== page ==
Our History

Humble Beginnings

St. Patrick's (St. Pat's) parish was established in 1917, and was initially housed in a small structure. The original small frame building, built for $1,200 in late 1917 near Boylston and Miller. The first baby was baptized January 27, 1918, the first marriage celebrated on January 29, 1918 and the first funeral was April 14, 1918. In 1923 the parish built a larger brick building at Harvard Avenue N and E Lynn Street to house both church and a parish school. For nearly 50 years our parish was guided and taught primarily by immigrant Irish priests: Pastors Michael O'Dwyer (1917-1921), Aloysius McHugh, born in Buckley, WA to Irish parents (1921-1942), Michael Murtaugh (1942-1966), William Treacy (1966-1971), and many associate pastors.

The parish struggled, as did the entire country, with the financial challenges of the Depression and the sacrifices called for by World War II. The Irish priests helped with the these challenges by their legendary frugality, and hard times bound the parish together. St. Pat's grew in size during World War II, likely due to increased wartime production of ships and airplanes, as well as an increased military presence in the Seattle area. Following the war birthrates soared nationwide, and the parish was no exception. Extra large families became commonplace again, and in 1953 alone, 59 baptisms were held at St. Pat's.

In 1959 parishioners celebrated mass for the last time at its home on Harvard and Lynn: it lay directly in the path of I-5 construction. The freeway cut through the St. Patrick's parish, costing some 200 parishioners their homes. The parish was now divided in two, and not long after, it was bisected again with the construction of the Evergreen Point Bridge (Highway 520). Because of this St. Pat's was slated to be merged with one of the neighboring parishes. Fortunately, the parishioners, although small in number, raised sufficient funds to build a new church, and the parish was able to secure four houses and a vacant lot here in the Roanoke neighborhood. St. Patrick's was officially dedicated on July 23, 1961 by Archbishop Thomas Connolly.Throughout the next thirty or so years, the parish grew rapidly as new families with several children moved into the areas immediately surrounding the church, resulting in a weekend Mass attendance of about 1,200.

Growing Through Change

Following Vatican II St. Pat's parishioners experience enormous changes in their ways of life. A new church was built but ways of worship changed dramatically. The church became far less geographic, much more a destination church. Parishioners were encouraged to take a more active role and share ideas and responsibilities. But in the 80s, for a variety of reasons, parishioners began to move out of this area, especially to the suburbs, and eventually, the mass count on Sunday fell.  Again, it was faced with possible amalgamation with one of the neighboring parish. In spite of all that, St. Pat’s continued to survive in its own unique way--not only just to survive but to flourish. Mostly, this was due to the fact that so many of its former parishioners who had moved away continued to retain their membership here and returned for Eucharist on Sunday mornings. In the meantime, it continued to maintain its more progressive, Vatican II approach to the faith and, in fact, maintains that attitude even today. When people come here on a Sunday morning, they expect to find that spirit and are not slow to complain if they do not find it here. In other words, they are here because of who we are.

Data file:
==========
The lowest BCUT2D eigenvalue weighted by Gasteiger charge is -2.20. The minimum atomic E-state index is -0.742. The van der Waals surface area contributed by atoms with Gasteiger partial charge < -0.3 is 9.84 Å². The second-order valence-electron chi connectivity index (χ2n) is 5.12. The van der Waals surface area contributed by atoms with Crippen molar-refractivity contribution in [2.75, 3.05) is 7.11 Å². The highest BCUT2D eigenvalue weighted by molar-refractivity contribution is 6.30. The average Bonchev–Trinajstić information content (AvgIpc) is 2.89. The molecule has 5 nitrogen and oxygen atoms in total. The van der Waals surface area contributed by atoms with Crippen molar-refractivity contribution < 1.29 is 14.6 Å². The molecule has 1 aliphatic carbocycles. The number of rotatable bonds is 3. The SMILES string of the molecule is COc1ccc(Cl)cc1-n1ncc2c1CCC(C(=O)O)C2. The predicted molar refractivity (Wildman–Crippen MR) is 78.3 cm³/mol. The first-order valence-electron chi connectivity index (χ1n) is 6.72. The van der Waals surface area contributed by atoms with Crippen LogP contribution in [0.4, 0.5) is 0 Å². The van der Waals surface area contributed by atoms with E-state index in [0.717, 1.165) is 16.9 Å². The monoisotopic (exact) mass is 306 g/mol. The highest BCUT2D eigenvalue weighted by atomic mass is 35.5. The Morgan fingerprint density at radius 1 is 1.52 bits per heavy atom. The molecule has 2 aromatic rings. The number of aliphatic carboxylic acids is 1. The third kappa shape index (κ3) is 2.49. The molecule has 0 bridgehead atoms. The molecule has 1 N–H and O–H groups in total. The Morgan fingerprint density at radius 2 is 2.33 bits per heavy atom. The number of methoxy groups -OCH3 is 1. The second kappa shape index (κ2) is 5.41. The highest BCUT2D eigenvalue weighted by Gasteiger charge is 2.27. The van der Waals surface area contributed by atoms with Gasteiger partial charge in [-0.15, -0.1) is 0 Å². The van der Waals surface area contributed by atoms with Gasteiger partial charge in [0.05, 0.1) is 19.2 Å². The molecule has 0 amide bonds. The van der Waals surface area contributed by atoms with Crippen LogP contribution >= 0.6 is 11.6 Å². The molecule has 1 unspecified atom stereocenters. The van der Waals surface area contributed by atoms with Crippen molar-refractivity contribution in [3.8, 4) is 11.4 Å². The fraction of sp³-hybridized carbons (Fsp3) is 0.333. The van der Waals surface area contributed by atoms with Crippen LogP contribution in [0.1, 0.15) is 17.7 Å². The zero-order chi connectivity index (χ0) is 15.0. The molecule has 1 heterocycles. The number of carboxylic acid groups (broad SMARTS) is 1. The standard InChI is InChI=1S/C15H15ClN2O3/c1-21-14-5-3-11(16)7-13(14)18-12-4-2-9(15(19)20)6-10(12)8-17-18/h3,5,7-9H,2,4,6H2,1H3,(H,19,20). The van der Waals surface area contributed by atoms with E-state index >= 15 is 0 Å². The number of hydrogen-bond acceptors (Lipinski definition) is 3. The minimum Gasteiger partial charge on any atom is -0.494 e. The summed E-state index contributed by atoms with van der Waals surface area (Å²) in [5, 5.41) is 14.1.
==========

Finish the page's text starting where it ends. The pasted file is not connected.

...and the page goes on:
Active Parishioners Make St. Patrick’s a Special Community

St. Patrick thrives because of our committed members. Parishioners are actively involved in our Sunday eucharistic celebrations, in comforting the suffering, in forming others in faith, in care of our facilities, in leadership, and in community social events.

We take seriously our Christian vocation to reach out to those in need. Financially through our parish tithe and through volunteer efforts, we support several outreach programs, including a sister parish program in El Salvador, a home in our neighborhood for formerly homeless women and a St. Vincent de Paul conference.

Join Us!

St. Patrick’s is a welcoming and affirming faith community, and we invite you to join us in Sunday worship. The music is lively and prayerful, the Word of God is powerfully proclaimed, and the community is warm and friendly. Every Sunday the 10:00am mass is sign-language interpreted.

 

"Being part of a small group who cares deeply about creating beautiful liturgies that can engage and invite the Spirit to be present and transform lives in eah liturgical season has been a blessing in my life." ~ S.B